OTTAWA (Reuters) - Canadian businesses widely expect their input costs to rise as a result of the weaker Canadian dollar, but they’re not always able to pass on those higher costs to consumers because of intense competition, a central bank survey showed on Monday.
The currency has weakened significantly since the Bank of Canada stopped hinting at eventual interest rate hikes last autumn because of its worries over slow inflation.
But the results of the central bank’s first-quarter survey of business managers suggest inflation may still take some time to pick up speed. The inflation rate has stayed below the central bank’s 2 percent target for 22 months, and is currently the bank’s biggest concern.
Other results of the survey show companies still expect some improvement in sales, that they plan to invest more in machinery and equipment, and that hiring intentions were the strongest in almost two years.
The survey of senior management at about 100 companies from Feb 18 to March 13 painted a relatively upbeat view of economic growth over the coming 12 months after a weather-induced slowdown at the start of this year.
But the depreciation in the Canadian dollar against the U.S. dollar since October is a “double-edged sword,” said David Tulk, chief macro strategist at TD Securities.
“While the support to the export sector is indeed positive and should be reinforced further by a stronger outlook for the U.S. economy, the potential impact on inflation is less encouraging,” Tulk said in a note to clients.
The central bank said there was a “widespread view” expressed in the survey that the depreciation of the currency, while helping boost export sales, would raise the prices of products and services companies purchase. The Canadian dollar has fallen by about 7 percent against the U.S. dollar since last October.
Asked about the rate of input price inflation, 47 percent of businesses said they saw the rate increasing at a faster pace in the next 12 months than it did in the previous 12. That was up from 29 percent in the fourth-quarter survey. Ten percent saw prices increasing at a lesser rate for a balance of opinion - the difference between the two - of 37, versus 19 previously.
But the balance of opinion on output price inflation rose less dramatically, to 14 from 9.
“Some firms hope to be able to at least partially pass higher costs from the exchange rate depreciation through to output prices,” the bank said in its report. “For others, particularly businesses in Central and Eastern Canada, intense competition continues to exert downward pressure on output prices.”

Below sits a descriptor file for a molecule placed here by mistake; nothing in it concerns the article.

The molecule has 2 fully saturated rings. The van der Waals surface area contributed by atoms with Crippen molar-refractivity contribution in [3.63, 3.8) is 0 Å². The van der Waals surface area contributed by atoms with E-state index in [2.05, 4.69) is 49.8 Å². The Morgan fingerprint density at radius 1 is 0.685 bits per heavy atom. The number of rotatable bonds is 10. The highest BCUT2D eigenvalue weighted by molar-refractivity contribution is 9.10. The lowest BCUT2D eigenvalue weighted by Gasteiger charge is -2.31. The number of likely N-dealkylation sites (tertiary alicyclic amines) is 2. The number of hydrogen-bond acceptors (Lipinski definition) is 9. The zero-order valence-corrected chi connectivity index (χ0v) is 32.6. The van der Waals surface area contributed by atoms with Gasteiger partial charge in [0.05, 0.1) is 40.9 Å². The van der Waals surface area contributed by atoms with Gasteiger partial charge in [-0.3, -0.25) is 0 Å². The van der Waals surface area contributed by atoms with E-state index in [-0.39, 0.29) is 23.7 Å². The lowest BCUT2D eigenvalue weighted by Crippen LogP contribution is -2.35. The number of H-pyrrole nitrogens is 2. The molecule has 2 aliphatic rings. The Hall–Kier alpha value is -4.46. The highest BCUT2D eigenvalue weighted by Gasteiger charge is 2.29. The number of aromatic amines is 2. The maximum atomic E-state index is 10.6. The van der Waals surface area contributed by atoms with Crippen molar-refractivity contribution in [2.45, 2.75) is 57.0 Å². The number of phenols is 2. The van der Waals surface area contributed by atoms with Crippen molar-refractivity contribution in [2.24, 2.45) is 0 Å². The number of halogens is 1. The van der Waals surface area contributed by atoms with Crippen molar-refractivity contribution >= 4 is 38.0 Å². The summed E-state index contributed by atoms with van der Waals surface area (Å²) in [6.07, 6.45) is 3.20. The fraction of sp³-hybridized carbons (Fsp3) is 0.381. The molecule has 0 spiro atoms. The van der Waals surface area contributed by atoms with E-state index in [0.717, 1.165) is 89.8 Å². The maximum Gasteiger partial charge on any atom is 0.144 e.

More than 90 percent of companies surveyed said consumer inflation will remain within the Bank of Canada’s comfort zone of between 1 and 3 percent over the next two years, with 63 percent pegging it at the lower end of that range.
The survey results will feed into the Bank of Canada’s next interest rate decision and quarterly forecast, to be released on April 16. In January, the bank forecast it would take about two years for inflation to reach its target and for the economy to reach full capacity.
On April 16, the bank will likely extend a freeze on its main interest rate that has lasted for more than three years, holding it steady at 1.0 percent. Most analysts expect its first rate move to be an increase, but not until the second half of 2015.
Chronically weak inflation, or even disinflation, is the Bank of Canada’s biggest headache at the moment because it often means a stagnant economy.
But it has also said it is less worried by what it calls “good disinflation,” caused by a more competitive retail sector with the expansion of big discount stores such as Wal-Mart Stores Inc (WMT.N) and Target Corp (TGT.N) in Canada.
Inflation slowed to an annual rate of 1.1 percent in February, down from 1.5 percent in January, but the underlying core rate was 1.2 percent.
Companies in the bank’s survey were relatively optimistic on sales, citing the weaker currency and a stronger U.S. economy as supporting growth as well as their own efforts to develop new products and increase their market share.
On hiring, some 53 percent said they expect to hire new staff in the next year, while 8 percent saw layoffs on the horizon. Twenty-three percent said labor shortages restricted their ability to meet demand, down from 26 percent, and shortages were cited in relation to hiring for specific positions, skill sets or regions.
While the survey showed pressures on business capacity were rising slightly, those reporting “some difficulty” or “significant difficulty” represented less than half of the businesses surveyed.
On investment in machinery and equipment, another area where the central bank hopes to see improvement, overall intentions were unchanged from the fourth quarter. Some manufacturers said they plan to increase investments, but other sectors said they plan to reduce spending.
Reporting by Louise Egan; Editing by Peter Galloway